As the largest tendon in your body, the Achilles tendon is critical to walking, jumping, running, and every other form of exercise or physical activity that involves your legs or feet.
This important tendon was made to withstand a great deal of impact and stress; however, like any other part of your body, it can become damaged through overuse or injury.
Understanding the causes, symptoms, and recommended treatments for Achilles Tendonitis can help you get back on the path healing quickly, and before more damage to the Achilles Tendon is sustained.
Causes and Diagnosis of Achilles Tendonitis
Achilles Tendonitis can be chronic or acute, and is most commonly caused by overuse or damage to the Achilles tendon. However, Achilles Tendonitis can also occur as a result of arthritis among middle aged and elderly people.
Running without supportive footwear on hard surfaces is often a primary culprit, but tendonitis can also be brought on suddenly by an injury, or by intense physical activity without proper stretching. To diagnose Achilles Tendonitis, your doctor will do a physical exam of your foot, and may also do an MRI to determine whether any tearing or other damage has taken place to the tendons in your foot.
Achilles Tendonitis Vs. Plantar Fasciitis
Although Plantar Fasciitis and Achilles Tendonitis are two very different conditions, they can be difficult to tell apart at first, since both involve acute foot pain.
One of the biggest differences is the location of the pain: Unlike Plantar Fasciitis, the pain from Achilles Tendonitis is focused at the back of the heel rather than the underside of the foot and along the fascia. Plantar fasciitis usually develops more slowly, while Achilles Tendonitis can either come on suddenly due to an injury or develop more chronically, from improper footwear or overuse.
Symptoms of Achilles Tendonitis
Pain at the back of the heel while walking or running is the most common symptom of Achilles Tendonitis. The condition is characterized by pain and inflammation of the Achilles tendon, which is located on the back of the foot, connecting the muscles of the calf to the heel of the foot. Overuse or strain to the tendon can lead to inflammation, or tendonitis, causing severe pain.
Other symptoms of Achilles Tendonitis include bruising, redness, or swelling on the skin around the inflamed area. Pain is most noticeable in the morning after first putting weight on your feet after waking up. Pain is also noticeable when running, jumping, or during increased physical activity. Over time, you may notice a soft, painful lump on the tendon, as well as stiffness in your foot or ankle.
Treatments for Achilles Tendonitis
Treatment for Achilles Tendonitis should focus on dealing with symptoms and addressing the cause that brought about the condition in the first place. Conservative treatment measures are usually the most effective in alleviating the pain and healing this condition.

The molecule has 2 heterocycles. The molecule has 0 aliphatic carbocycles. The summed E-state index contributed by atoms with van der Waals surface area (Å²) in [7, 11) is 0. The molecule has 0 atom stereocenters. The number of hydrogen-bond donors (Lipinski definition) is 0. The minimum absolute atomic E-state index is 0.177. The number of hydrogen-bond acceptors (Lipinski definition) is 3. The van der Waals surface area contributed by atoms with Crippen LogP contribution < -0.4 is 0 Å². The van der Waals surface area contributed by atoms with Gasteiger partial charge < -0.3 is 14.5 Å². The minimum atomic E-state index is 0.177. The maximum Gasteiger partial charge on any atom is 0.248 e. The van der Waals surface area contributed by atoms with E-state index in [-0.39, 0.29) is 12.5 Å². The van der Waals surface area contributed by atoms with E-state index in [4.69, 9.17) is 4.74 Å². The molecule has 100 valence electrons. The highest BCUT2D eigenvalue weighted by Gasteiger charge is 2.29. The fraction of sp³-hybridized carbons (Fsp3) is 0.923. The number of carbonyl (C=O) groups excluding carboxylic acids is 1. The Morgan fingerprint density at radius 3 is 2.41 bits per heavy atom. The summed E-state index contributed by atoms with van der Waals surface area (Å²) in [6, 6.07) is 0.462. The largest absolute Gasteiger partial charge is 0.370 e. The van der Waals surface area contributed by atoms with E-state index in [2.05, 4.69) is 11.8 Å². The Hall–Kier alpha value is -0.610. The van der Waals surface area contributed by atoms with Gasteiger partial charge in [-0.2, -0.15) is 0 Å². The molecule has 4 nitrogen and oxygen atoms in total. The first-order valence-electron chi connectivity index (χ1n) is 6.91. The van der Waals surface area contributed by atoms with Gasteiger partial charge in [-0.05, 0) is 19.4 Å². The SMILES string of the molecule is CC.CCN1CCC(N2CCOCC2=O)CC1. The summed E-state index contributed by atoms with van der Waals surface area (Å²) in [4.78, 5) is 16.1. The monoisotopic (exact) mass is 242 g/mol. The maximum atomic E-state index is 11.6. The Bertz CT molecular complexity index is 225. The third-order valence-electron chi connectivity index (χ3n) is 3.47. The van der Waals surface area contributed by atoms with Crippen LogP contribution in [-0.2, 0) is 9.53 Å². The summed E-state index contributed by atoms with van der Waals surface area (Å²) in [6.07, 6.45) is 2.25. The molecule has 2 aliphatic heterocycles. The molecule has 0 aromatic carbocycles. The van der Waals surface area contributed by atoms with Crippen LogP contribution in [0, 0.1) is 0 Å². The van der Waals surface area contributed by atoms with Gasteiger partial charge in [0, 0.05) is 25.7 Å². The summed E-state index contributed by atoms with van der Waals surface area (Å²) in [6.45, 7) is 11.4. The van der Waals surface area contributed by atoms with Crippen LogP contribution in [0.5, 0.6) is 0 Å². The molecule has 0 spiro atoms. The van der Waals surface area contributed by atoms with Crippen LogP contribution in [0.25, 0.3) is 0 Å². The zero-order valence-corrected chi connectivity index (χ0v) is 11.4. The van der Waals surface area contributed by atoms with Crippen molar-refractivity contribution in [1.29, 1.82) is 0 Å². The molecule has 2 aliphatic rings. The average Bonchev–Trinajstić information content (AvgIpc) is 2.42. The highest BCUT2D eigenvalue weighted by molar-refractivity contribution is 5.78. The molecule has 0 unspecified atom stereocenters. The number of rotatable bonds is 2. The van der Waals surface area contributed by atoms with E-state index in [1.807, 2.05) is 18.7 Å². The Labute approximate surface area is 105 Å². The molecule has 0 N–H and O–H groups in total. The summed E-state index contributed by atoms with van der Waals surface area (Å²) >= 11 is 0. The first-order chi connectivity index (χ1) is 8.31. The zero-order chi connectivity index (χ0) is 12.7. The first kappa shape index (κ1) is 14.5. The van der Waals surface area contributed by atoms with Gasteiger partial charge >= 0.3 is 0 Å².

Anti-inflammatory drugs such as aspirin or Ibuprofen can reduce the swelling and redness caused by inflammation of the Achilles tendon.
Icing three times per day for twenty minutes at the site of the inflammation is another good way to reduce inflammation and promote healing for Achilles Tendonitis.
Limiting stressful, sudden, or intense physical activity, such as prolonged running and jumping is an important factor in healing Achilles Tendonitis, since the damaged tendon needs time to properly heal. When you do resume physical activity, do so gradually and pay close attention to your body.
Special stretches that strengthen and improve flexibility in your Achilles tendon and the other muscles and ligaments of the foot can drastically improve healing time. When you do resume some physical activity, it’s likewise imperative to stretch properly to warm up the tendon before applying excessive strain.
Using an orthotic shoe insert is another conservative way to greatly reduce the symptoms associated with Achilles Tendonitis. The orthotic insert helps to add corrective support to the heel of the foot and aids in restoring the proper mechanics of the heel to reduce and prevent irritation and strain on the tendon. In most cases this simple treatment provides the most effective results in alleviating Achilles Tendonitis.
Dorsal Night Splint
A dorsal night splint can improve your Achilles’ tendon’s flexibility and promote healing even while you sleep, by keeping your heel and ankle flexed at just the right angle. A Dorsal Night Splint can also reduce stiffness and morning pain that comes along with Achilles Tendonitis.
At Heel That Pain, we’re here to help you find answers to the questions you have and get you back on your feet–without pain. If you’re currently experiencing heel or arch pain, you may find the following free resources helpful as well:
This article was originally published on August 4th, 2015, and updated for quality on April 17, 2017.